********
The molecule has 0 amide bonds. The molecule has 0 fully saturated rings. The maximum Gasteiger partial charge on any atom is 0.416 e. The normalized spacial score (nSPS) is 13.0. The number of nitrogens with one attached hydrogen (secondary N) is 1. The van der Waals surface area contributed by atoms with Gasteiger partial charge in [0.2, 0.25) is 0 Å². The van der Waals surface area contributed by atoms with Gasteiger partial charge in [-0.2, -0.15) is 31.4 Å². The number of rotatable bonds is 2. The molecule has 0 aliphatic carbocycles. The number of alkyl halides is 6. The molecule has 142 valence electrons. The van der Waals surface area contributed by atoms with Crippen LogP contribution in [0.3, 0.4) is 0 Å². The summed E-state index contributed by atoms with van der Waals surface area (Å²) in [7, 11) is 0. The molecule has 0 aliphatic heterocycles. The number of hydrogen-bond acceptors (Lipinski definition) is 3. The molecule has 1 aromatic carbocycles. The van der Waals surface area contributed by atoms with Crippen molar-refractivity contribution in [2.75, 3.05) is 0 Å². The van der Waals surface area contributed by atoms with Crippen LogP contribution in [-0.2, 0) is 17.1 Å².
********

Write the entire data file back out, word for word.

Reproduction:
The molecule has 0 amide bonds. The molecule has 0 fully saturated rings. The maximum Gasteiger partial charge on any atom is 0.416 e. The normalized spacial score (nSPS) is 13.0. The number of nitrogens with one attached hydrogen (secondary N) is 1. The van der Waals surface area contributed by atoms with Gasteiger partial charge in [0.2, 0.25) is 0 Å². The van der Waals surface area contributed by atoms with Gasteiger partial charge in [-0.2, -0.15) is 31.4 Å². The number of rotatable bonds is 2. The molecule has 0 aliphatic carbocycles. The number of alkyl halides is 6. The molecule has 142 valence electrons. The van der Waals surface area contributed by atoms with Crippen LogP contribution in [0.3, 0.4) is 0 Å². The summed E-state index contributed by atoms with van der Waals surface area (Å²) in [7, 11) is 0. The molecule has 0 aliphatic heterocycles. The number of hydrogen-bond acceptors (Lipinski definition) is 3. The molecule has 1 aromatic carbocycles. The van der Waals surface area contributed by atoms with Crippen molar-refractivity contribution in [2.75, 3.05) is 0 Å². The van der Waals surface area contributed by atoms with Crippen LogP contribution in [-0.2, 0) is 17.1 Å².